Manufacturers based in South Africa often face unique and intricate operational challenges. From labour unrest to an unstable electrical grid, water shortages, harsh conditions and asset risks, there are various factors to consider, and strategic management is essential. With the right technology, however, these challenges can be overcome for a profitable, seamlessly run manufacturing plant.
To achieve this, it is essential that systems are scalable and can be easily deployed to any new business units or ventures. The solutions should support the overall business strategy and promote lean, cost efficient operations. Effective software solutions deliver key business drivers, while upgrading business process management, enabling effective process standardisation and automation, removing customisations, and leveraging new Enterprise Resource Planning (ERP) functionality, while enabling modern ‘Digital Manufacturing’ principles.
According to Heilet Scholtz, executive at Softworx, Infor’s Master Partner in Africa, there are distinct challenges that continue to affect the manufacturing industry. For example, in the furniture and building industries, customisations and complicated business processes make it increasingly difficult to maintain industry best practices. ‘To succeed, manufacturers must aggressively simplify business processes and follow standard system procedures while eliminating functional customisations.’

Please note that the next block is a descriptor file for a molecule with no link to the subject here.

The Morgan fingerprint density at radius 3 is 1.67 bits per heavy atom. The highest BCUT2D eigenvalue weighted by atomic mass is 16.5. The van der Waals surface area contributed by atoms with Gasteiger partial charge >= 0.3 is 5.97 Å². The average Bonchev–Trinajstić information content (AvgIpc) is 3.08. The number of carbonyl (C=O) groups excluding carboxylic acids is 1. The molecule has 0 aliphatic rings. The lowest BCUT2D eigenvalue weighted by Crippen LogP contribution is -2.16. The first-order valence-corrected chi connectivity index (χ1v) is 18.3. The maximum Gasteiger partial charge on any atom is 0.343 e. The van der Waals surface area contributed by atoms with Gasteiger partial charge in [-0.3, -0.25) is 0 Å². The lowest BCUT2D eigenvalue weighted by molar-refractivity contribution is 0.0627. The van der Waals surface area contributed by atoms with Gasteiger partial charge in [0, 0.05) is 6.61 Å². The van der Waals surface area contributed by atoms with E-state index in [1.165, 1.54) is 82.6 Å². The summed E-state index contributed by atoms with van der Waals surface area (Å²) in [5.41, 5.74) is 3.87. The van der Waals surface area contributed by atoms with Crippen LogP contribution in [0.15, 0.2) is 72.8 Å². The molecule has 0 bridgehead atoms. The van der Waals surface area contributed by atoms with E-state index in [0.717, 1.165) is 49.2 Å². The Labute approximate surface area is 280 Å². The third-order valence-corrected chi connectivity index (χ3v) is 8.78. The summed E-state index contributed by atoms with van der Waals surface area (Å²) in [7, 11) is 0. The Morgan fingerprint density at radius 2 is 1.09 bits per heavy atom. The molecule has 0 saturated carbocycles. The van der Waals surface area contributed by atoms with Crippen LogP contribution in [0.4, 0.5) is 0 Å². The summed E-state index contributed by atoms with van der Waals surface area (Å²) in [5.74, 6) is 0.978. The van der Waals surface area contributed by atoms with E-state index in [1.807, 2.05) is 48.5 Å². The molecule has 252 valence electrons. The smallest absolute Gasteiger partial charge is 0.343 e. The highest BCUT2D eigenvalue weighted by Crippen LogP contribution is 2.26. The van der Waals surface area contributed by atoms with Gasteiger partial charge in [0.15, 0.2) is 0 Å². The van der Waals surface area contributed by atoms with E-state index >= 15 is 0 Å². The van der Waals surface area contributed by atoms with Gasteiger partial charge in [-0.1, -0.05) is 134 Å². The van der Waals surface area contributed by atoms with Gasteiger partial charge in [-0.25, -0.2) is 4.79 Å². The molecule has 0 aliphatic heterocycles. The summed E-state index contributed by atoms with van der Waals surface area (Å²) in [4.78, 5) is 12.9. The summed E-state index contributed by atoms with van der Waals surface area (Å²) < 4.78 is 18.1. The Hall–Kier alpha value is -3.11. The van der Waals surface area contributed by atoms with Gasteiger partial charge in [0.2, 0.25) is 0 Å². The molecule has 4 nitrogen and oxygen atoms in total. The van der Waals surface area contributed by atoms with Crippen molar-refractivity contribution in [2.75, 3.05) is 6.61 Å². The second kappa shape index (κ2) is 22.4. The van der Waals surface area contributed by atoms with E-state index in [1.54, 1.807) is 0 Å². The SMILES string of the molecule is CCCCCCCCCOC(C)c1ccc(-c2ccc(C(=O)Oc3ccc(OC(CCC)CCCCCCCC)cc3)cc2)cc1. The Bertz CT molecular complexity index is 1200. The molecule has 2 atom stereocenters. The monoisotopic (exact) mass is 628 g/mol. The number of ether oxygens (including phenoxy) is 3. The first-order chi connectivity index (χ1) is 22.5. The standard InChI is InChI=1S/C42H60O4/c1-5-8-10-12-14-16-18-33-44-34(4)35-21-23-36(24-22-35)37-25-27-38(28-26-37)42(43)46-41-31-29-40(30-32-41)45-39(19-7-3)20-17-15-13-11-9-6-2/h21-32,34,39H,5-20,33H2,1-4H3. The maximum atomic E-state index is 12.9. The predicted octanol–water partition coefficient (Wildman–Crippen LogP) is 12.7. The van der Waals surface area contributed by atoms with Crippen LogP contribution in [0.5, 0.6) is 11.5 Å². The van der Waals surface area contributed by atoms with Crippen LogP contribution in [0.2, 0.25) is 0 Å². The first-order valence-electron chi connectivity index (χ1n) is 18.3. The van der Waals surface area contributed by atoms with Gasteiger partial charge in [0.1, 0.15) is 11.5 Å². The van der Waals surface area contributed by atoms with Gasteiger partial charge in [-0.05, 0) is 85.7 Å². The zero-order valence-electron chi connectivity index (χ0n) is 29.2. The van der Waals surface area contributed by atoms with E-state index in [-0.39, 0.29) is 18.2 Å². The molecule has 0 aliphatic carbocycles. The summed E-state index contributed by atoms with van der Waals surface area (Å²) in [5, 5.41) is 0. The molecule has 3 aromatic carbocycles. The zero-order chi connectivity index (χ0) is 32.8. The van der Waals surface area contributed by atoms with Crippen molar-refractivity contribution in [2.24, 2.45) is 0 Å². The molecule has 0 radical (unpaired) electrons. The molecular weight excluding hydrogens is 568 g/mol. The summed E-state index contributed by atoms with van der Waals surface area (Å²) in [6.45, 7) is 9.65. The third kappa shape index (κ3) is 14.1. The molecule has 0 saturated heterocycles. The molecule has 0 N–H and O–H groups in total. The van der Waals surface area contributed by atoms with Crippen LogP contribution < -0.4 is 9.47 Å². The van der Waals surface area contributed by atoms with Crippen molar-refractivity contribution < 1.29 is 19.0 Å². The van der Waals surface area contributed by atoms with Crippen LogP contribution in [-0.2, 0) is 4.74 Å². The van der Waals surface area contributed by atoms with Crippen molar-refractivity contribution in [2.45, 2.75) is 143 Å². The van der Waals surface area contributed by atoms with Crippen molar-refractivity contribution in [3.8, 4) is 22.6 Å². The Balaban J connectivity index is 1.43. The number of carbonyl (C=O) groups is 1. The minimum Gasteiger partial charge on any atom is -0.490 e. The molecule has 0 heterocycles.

With these adjustments user efficiency and experience is improved, overall operations are streamlined, and functionality is enhanced. ‘The key is to improve sales and distribution planning with a strong emphasis on warehouse controls and stock accuracy, incorporating barcode scanning,’ adds Scholtz. ‘By implementing intelligent management reporting with an industry-standard middleware layer and a common data repository, deployment can be phased in per division to reduce risk and achieve benefits as early as possible.’
To streamline business processes, warehouse and shop floor mobility, solutions should be deployed across manufacturing plants to increase visibility and automate outbound transactions and stock control within plants and warehouses. Scholtz adds: ‘This will reduce the time it takes to do cycle counts and stock takes and manage warehouse inbound transactions. These solutions ensure the close integration production control and finished goods stock control.’
When implementing solutions, flexibility is an integral consideration. Specific business requirements must be addressed, without complicating deployment through customisations. ‘Solutions must deliver parameterised configuration capabilities, such as scanning multiple stacks and accumulating the scanned quantities of the same product onto a stock take order; adding new items onto an existing stock take order, and so on. This makes transacting easy and efficient.’
Scanning outbound stock movements ensures the accurate dispatching of stock, correct loading of transport vehicles and reduces the requirement for credit notes. ‘With the right solutions, maintenance is made easier, upgrades are simpler and standardised processes have best practice considerations and functionality built-in,’ concludes Scholtz. ‘Improved user efficiency with automated, streamlined system processes, and ease of data extractions and reporting empower users to enjoy flexibility, configuration capabilities and exponentially increased management confidence.’